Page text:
But in the cold light of day, there are some measures that really should be reconsidered……..
Minister, the cuts you are imposing on young people with disabilities is deeply unfair. It is a heartless and cruel cut.
Cutting up to €88 a week from young people going on disability allowance – some of whom have severe and profound disabilities – is totally unnecessary Minister.
Young people with disabilities look forward an income of their own to give them a sense of independence and give them some quality of life.
Minister, last year, you rounded on the Government for imposing a cut in the blind pension – and I think you were right – it was the wrong thing to do. But what you are proposing here is also wrong.
Minister – you have the majority to bulldoze through whatever you want – you don’t need Fianna Fáil support – but for the sake of the €7m involved, Minister, will you have a second look at this cut to young people with disabilities.
In Education, the changes announced will effectively mean some schools will no long be able to provide guidance counselling to students. If they do, they essentially have an increase in the pupil teacher ratio. At a time when young people are under huge pressure to perform in school and conform with their peers – very often – the school guidance counsellor is the safety net that prevents a personal problem escalating. With youth mental health and suicide a growing problem for our young people, this is a cut which could come at a very high price for some.
Education is a core value for our party. As a country, given the direction our economy is taking, having a postgraduate qualification is becoming increasingly necessary for our graduates. The cuts you are planning in postgraduate education are socially regressive and economically counter-productive.
These changes will mean, in a great many cases, that the son or daughter of a widow, a carer or someone from a low income family will simply no longer have the option of postgraduate education. This is not right. Education is a gateway to a better future – both for individuals and the country as a whole. This cut – along with the further cuts to the student grants and the 20% to the fund for Students with Disabilities will save only €15m.
Irish Times today – 200 people earning €150k or more, with 100 of these earning over €200k.
Where is the fairness in that Minister?
On coming into office 9 months ago, this Government asked to be judged on its success in tackling the jobs crisis. If it does succeed, I and my party will be the first to congratulate the Government. The retention of existing jobs and the creation of new jobs simply has to be the number one priority for all of us. We can all accept that making inroads into Ireland’s unemployment rate will help to solve so many other problems. It would reduce our social welfare bill, improve our income tax take and increase disposable income in the domestic economy. It would be the most painless way of reducing our budget deficit and getting our economy back to track.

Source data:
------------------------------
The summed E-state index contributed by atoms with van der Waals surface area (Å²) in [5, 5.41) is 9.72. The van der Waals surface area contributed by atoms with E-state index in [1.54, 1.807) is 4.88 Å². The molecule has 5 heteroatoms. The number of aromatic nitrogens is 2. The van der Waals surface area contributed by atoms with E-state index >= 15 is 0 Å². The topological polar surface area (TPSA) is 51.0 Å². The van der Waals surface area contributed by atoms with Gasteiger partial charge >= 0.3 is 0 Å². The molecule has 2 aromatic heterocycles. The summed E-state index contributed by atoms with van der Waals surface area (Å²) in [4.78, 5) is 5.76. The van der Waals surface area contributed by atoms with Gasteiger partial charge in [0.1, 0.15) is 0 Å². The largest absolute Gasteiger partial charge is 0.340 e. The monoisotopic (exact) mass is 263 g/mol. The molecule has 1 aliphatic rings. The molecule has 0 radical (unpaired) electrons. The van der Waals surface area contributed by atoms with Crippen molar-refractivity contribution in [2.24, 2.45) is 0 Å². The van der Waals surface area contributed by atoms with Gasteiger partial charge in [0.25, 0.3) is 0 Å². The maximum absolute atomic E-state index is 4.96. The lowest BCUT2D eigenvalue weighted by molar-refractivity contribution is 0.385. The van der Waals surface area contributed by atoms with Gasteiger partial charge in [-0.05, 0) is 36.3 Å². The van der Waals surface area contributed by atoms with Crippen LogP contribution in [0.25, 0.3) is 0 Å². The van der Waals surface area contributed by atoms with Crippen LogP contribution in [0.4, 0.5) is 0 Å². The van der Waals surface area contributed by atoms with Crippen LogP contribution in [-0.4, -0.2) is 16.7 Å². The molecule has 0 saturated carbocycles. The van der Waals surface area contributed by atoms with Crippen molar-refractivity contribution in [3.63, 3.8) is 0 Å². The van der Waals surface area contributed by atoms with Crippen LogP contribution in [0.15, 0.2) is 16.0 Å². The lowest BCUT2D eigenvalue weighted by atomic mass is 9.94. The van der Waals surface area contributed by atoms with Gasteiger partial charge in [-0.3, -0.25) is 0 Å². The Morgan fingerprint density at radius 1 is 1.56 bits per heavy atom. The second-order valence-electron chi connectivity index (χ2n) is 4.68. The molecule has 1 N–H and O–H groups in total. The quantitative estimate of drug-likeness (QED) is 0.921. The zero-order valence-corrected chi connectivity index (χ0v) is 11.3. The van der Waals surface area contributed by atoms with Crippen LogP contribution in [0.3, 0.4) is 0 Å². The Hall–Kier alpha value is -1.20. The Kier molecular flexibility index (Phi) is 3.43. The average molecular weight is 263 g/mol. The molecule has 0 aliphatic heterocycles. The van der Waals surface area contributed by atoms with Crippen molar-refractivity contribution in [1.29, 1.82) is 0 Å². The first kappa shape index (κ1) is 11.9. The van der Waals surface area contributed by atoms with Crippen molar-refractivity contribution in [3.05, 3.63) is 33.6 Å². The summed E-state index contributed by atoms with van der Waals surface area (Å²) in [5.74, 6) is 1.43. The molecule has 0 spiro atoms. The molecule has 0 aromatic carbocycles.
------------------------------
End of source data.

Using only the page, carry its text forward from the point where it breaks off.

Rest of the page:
On coming to office, you promised a Jobs Budget within the first 100 days in Government. You delivered a jobs initiative last May, funded by a raid on the private pension savings. I regret that this initiative has so far failed to deliver.
The truth is that the number of people on the live register today is 448,600 – this is 7,300 higher than when you came to office. You have pointed to increased tourism numbers in 2011 as evidence that the Jobs Initiative is working, but this is compared to an exceptionally low base in 2010 and the signs of recovery in tourism were evident before the Vat reduction took effect in July.
Today’s budget fails to give any meaningful hope to those looking for a job. You have outlined some measures today designed to give a jobs boost – and they are welcome insofar as they go – once again there are no targets, no timetable for delivery – long gone is the talk of 100,000 jobs.
Minister, I am glad to see you’ve read our budget proposals on the USC, and you are exempting many part-time, casual and seasonal workers.
I am sure all members will agree it is a very modest change to a charge FG and Labour railed against last year.
Of course, you shouldn’t spin this change out of all proportion – anyone working full-time will pay the exact same as before.
CC, in assessing the impact of Budget 2012 on the Irish people, we need to look at the combination of today’s and yesterday’s announcements. When you examine the figures, people will be hit very hard indeed. Working families with children and families dependent on welfare will be the hardest hit.
Let’s take the example of a working family with 4 children, over the course of a year:
- On child benefit, they lose €432
- On Vat, they will pay at least €400 extra.
- On Drug Payment Scheme, they will pay €144 extra.
- On household charge, they will pay €100.
- On motor tax, excise duty, carbon tax, at a minimum €100.
- If they are fortunate enough to have private health insurance, the VHi has said a typical €2,000 premium will now cost at least an extra €1,000.
- Total €2,176 – excluding increases in school transport charges, public transport increases etc.
Let’s take the example of a family with 3 children (aged 3, 8 and 14), who paid income tax for years but where the principal earner lost his / her job at the start of the recession and the family now rely on mortgage interest supplement to keep the family home:
- On child benefit, they lose €228.
- On the fuel allowance, they lose €120.
- For the youngest child, they lose €200 on the back to school allowance. For the two older children, they lose €105 between them.
- The Vat increase will them at least €250.